And again, even distribution? clustered distribution? vertical vs. horizontal distribution?
Consider that Australia/Oceania has virtually every single one of the world's deadliest animals and viruses. Consider than Australia's natural environment is a fire-based ecology and has to burn down in order to grow. Consider that Australia's aboriginal people are adapted into the ecological system. Consider that Sydney to Perth is the same distance as New York to Honolulu, and that Australia is some 6000+ kms away, separated by oceans, from the nearest substantial fresh water sources. Consider that the nearest large fresh water source is in China, where the aforementioned 60% of the world's population lives.
consider Australia/Oceania where a mere ½ of 1% of the world’s population is living on 6% of the world’s total land mass for 4 people/sq km.
There is no way to make Australia a globally habitable place, even if the moral and ethical issues in doing so weren't tantamount to genocide!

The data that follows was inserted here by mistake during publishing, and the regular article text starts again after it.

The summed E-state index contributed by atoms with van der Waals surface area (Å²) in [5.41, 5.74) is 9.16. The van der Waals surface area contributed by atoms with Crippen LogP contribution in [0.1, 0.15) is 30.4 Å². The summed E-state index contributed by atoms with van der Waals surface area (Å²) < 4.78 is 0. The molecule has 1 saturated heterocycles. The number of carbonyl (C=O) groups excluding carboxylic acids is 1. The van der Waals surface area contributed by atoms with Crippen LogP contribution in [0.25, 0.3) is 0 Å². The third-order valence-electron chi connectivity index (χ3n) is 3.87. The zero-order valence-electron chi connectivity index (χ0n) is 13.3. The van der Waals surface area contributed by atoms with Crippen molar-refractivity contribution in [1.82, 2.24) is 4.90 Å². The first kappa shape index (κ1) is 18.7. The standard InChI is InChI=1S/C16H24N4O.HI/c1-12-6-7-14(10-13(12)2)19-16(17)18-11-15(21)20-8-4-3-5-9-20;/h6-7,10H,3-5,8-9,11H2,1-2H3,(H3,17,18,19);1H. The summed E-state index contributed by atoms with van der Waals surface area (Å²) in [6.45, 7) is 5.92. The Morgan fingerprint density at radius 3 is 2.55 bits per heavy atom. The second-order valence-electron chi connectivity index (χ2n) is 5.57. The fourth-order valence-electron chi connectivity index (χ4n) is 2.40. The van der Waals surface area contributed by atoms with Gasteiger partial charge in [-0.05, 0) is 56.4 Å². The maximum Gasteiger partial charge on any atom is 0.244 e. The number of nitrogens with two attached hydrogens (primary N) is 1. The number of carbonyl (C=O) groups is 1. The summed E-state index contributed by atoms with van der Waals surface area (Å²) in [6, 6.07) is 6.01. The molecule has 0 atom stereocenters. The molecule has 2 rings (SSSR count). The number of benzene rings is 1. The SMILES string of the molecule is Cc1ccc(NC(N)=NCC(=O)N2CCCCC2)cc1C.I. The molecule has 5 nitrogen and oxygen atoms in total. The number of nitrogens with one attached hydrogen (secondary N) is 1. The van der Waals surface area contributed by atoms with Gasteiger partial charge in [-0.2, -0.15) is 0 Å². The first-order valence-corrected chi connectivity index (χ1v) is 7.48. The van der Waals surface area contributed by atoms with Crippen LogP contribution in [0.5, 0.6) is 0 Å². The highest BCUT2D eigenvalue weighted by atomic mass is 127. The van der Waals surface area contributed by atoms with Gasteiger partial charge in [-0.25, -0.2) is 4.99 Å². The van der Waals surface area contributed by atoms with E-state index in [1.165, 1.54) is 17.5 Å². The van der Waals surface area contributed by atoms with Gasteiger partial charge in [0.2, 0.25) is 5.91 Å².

Why is that scary, exactly? City dwellers, individually, have a lower environmental impact than their rural and suburban brethren. Many cities are veritable models of efficiency. They are the home of culture and language and education. Such population centres have existed throughout human history.
Oh yeah, the final really scary numbers. The proportion of the world’s population living in cities rose from 29% in 1950 to 47% in 1998 and is projected to rise to 55% by the year 2015.
Outside your personal preference in living arrangements, what exactly makes cities a serious consideration in the problem?
But what you're proposing is to make **** happen.
2.5% of the total fresh water available around the globe is in the form of ice and permanent snow. With poles slowly metling away, the amount of moisture entering the atomospher increases. That water must go somewhere. When it does we lose species, e.g., polar bears. When it goes elsewhere, we will lose other species. No matter what we do, we lose species. The nice thing about nature is that species adapt, fill in the niches vacated, and life goes on. Consider the wolf and the coyote. The coyote, in under 50 years, spread from the Sonoran desert to virtually everywhere on the NA continent. In the words of the immortal bumper sticker: **** happens.